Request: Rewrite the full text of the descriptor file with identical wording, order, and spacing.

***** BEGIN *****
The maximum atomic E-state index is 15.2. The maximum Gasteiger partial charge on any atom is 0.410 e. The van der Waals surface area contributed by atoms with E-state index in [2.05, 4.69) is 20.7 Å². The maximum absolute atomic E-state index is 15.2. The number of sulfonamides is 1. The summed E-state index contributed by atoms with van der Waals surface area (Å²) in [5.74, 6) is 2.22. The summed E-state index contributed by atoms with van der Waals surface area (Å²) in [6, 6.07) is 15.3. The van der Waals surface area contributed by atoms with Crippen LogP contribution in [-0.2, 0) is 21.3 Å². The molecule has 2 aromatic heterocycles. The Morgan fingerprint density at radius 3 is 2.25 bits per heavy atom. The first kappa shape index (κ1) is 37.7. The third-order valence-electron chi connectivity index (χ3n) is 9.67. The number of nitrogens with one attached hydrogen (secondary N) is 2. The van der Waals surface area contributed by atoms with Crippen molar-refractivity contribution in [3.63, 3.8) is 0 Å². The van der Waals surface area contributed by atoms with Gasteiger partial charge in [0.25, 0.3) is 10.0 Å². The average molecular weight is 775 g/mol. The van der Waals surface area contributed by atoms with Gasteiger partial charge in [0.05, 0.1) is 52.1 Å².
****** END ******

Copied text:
The maximum atomic E-state index is 15.2. The maximum Gasteiger partial charge on any atom is 0.410 e. The van der Waals surface area contributed by atoms with E-state index in [2.05, 4.69) is 20.7 Å². The maximum absolute atomic E-state index is 15.2. The number of sulfonamides is 1. The summed E-state index contributed by atoms with van der Waals surface area (Å²) in [5.74, 6) is 2.22. The summed E-state index contributed by atoms with van der Waals surface area (Å²) in [6, 6.07) is 15.3. The van der Waals surface area contributed by atoms with Crippen LogP contribution in [-0.2, 0) is 21.3 Å². The molecule has 2 aromatic heterocycles. The Morgan fingerprint density at radius 3 is 2.25 bits per heavy atom. The first kappa shape index (κ1) is 37.7. The third-order valence-electron chi connectivity index (χ3n) is 9.67. The number of nitrogens with one attached hydrogen (secondary N) is 2. The van der Waals surface area contributed by atoms with Crippen molar-refractivity contribution in [3.63, 3.8) is 0 Å². The van der Waals surface area contributed by atoms with Gasteiger partial charge in [0.25, 0.3) is 10.0 Å². The average molecular weight is 775 g/mol. The van der Waals surface area contributed by atoms with Gasteiger partial charge in [0.05, 0.1) is 52.1 Å².